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  • Writer's pictureMark Franklin

This is why I am not rich and famous!

This post might also include the most unpleasant picture you see today - sorry about that.

Image of bare right foot on long-pile grey rug

Have you ever talked yourself out of an opportunity because you felt you didn’t deserve it…

Have you ever felt you weren’t good enough or weren’t ready…

True story

I am a drummer. I’ve played for almost 40yrs and… I am bloody good! I am a way better drummer than I ever was at graphic design, marketing, business strategy, leadership development and all the other “normal” things I made a career out of.

I’ve had pros tell me “I’m the drummer they always dreamed of playing with”. I’ve played in the West End (🦁👑!) and performed at some pretty sizeable festivals.

But I never stood a chance of “making it” and the reason for this is my right foot. I play bass drum with it - it is the anchor to my playing. And due to anxiety & lack of self belief, if I start overthinking what I am playing, my foot seizes up.

At first I thought it was something physical. In 2000 I had exams and treatments to see if there was something going on. There wasn’t. Then I had hypnotherapy which revealed that I had a chronic fear of failure - BINGO we hit the sweet spot.

Turns out that a mindset of limiting beliefs can manifest as physical symptoms - by overthinking my playing, I was tensing my entire leg and missing beats - my foot was ‘proving’ that I wasn’t good enough. I didn’t even know that could be a thing!

The solution?

I could practise more. Build muscle memory. Turn good playing into an unbreakable habit. Get to the point where my technique was bulletproof (It couldn’t hurt to try)… Except that wasn’t the problem. The problem was that I was telling myself that no matter how good I got, I’d never be good enough.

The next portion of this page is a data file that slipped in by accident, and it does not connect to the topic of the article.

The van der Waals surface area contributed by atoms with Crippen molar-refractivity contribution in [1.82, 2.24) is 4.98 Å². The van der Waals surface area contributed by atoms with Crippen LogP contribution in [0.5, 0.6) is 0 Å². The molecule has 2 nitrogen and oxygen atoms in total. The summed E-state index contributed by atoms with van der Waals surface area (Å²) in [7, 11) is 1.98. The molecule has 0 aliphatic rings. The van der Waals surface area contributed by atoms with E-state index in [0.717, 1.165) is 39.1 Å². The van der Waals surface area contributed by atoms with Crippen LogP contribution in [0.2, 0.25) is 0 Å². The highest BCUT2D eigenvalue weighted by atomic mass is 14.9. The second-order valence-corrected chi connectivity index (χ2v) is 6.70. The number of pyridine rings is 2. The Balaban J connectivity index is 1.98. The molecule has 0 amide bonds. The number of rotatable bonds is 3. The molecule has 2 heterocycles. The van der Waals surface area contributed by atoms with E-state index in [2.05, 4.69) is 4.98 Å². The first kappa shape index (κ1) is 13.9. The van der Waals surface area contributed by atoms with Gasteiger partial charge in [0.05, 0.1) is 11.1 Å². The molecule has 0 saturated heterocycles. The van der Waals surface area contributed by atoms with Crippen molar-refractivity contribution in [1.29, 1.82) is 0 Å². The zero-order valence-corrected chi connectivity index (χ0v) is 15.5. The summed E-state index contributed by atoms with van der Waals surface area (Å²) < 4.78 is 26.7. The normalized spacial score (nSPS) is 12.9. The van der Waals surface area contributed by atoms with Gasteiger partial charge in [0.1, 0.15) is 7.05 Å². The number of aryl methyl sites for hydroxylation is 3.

The ‘cure’ would only come from changing my mindset.

  • Step one - build a body of evidence. Remember and capture all the times I was good enough. Believe and be grateful for the all the compliments (rather than dismiss them). Appreciate how the audience react. Picture all the times when I’m on stage and my bandmates are grinning at me because we are on fire!

  • Step two - present the evidence to myself every time I wobble (23 years later I still wobble).

It turns out that when I tell myself I am good enough, I play better. I can actually talk myself out of a wobble whilst playing and find the groove again. I can turn a bad gig into a good one simply by making that choice.

Why am I telling you this?

A I asked before... have you ever talked yourself out of an opportunity because you felt you didn’t deserve it? Have you ever felt you weren’t good enough or weren’t ready?

As you can see - me too (confession - I still slip back occasionally), so I have walked your walk.

Secondly, I’ve spent 22 years using my experiences to help hundreds of people face down those fears and find happiness.

I’ve only shared this story once before today…

I am ready! I can help you “play a great gig”.

Let’s chat.

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